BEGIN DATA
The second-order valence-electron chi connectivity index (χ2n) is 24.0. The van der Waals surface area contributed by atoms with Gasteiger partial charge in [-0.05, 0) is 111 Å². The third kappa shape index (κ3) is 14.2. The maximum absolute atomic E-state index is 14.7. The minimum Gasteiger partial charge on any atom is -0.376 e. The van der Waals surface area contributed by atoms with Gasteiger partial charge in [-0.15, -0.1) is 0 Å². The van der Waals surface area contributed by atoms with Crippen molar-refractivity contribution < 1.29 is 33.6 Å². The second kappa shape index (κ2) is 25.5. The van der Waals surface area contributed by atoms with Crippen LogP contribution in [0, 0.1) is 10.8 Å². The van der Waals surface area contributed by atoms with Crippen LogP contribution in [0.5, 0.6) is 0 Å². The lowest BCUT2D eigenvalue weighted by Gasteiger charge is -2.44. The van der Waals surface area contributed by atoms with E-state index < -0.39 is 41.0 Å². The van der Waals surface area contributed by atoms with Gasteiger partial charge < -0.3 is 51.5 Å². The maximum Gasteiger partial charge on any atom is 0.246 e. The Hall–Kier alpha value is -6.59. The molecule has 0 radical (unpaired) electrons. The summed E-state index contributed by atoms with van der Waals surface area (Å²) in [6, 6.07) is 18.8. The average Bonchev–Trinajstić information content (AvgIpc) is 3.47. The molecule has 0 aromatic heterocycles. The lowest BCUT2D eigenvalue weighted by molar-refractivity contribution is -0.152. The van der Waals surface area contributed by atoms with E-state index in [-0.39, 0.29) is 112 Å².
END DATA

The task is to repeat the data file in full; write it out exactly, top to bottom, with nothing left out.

The second-order valence-electron chi connectivity index (χ2n) is 24.0. The van der Waals surface area contributed by atoms with Gasteiger partial charge in [-0.05, 0) is 111 Å². The third kappa shape index (κ3) is 14.2. The maximum absolute atomic E-state index is 14.7. The minimum Gasteiger partial charge on any atom is -0.376 e. The van der Waals surface area contributed by atoms with Gasteiger partial charge in [-0.15, -0.1) is 0 Å². The van der Waals surface area contributed by atoms with Crippen molar-refractivity contribution < 1.29 is 33.6 Å². The second kappa shape index (κ2) is 25.5. The van der Waals surface area contributed by atoms with Crippen LogP contribution in [0, 0.1) is 10.8 Å². The van der Waals surface area contributed by atoms with Crippen LogP contribution in [0.5, 0.6) is 0 Å². The lowest BCUT2D eigenvalue weighted by Gasteiger charge is -2.44. The van der Waals surface area contributed by atoms with E-state index < -0.39 is 41.0 Å². The van der Waals surface area contributed by atoms with Gasteiger partial charge < -0.3 is 51.5 Å². The maximum Gasteiger partial charge on any atom is 0.246 e. The Hall–Kier alpha value is -6.59. The molecule has 0 radical (unpaired) electrons. The summed E-state index contributed by atoms with van der Waals surface area (Å²) in [6, 6.07) is 18.8. The average Bonchev–Trinajstić information content (AvgIpc) is 3.47. The molecule has 0 aromatic heterocycles. The lowest BCUT2D eigenvalue weighted by molar-refractivity contribution is -0.152. The van der Waals surface area contributed by atoms with E-state index in [-0.39, 0.29) is 112 Å².